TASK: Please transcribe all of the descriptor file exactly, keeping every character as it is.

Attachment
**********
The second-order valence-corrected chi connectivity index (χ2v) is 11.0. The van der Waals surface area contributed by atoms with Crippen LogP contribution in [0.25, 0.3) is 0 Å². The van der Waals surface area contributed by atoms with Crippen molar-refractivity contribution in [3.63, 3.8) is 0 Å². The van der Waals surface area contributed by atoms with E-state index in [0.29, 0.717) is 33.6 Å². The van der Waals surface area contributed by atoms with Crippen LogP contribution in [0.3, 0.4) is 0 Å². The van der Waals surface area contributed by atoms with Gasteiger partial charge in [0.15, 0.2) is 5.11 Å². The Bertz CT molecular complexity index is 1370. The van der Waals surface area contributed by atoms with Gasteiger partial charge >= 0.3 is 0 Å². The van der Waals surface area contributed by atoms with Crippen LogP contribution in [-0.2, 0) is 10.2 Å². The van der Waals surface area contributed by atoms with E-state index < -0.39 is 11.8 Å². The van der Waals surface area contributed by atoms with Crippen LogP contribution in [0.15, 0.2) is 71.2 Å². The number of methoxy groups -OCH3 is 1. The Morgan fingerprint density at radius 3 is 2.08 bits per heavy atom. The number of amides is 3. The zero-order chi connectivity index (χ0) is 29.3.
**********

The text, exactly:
The second-order valence-corrected chi connectivity index (χ2v) is 11.0. The van der Waals surface area contributed by atoms with Crippen LogP contribution in [0.25, 0.3) is 0 Å². The van der Waals surface area contributed by atoms with Crippen molar-refractivity contribution in [3.63, 3.8) is 0 Å². The van der Waals surface area contributed by atoms with E-state index in [0.29, 0.717) is 33.6 Å². The van der Waals surface area contributed by atoms with Crippen LogP contribution in [0.3, 0.4) is 0 Å². The van der Waals surface area contributed by atoms with Gasteiger partial charge in [0.15, 0.2) is 5.11 Å². The Bertz CT molecular complexity index is 1370. The van der Waals surface area contributed by atoms with Gasteiger partial charge >= 0.3 is 0 Å². The van der Waals surface area contributed by atoms with Crippen LogP contribution in [-0.2, 0) is 10.2 Å². The van der Waals surface area contributed by atoms with E-state index < -0.39 is 11.8 Å². The van der Waals surface area contributed by atoms with Crippen LogP contribution in [0.15, 0.2) is 71.2 Å². The number of methoxy groups -OCH3 is 1. The Morgan fingerprint density at radius 3 is 2.08 bits per heavy atom. The number of amides is 3. The zero-order chi connectivity index (χ0) is 29.3.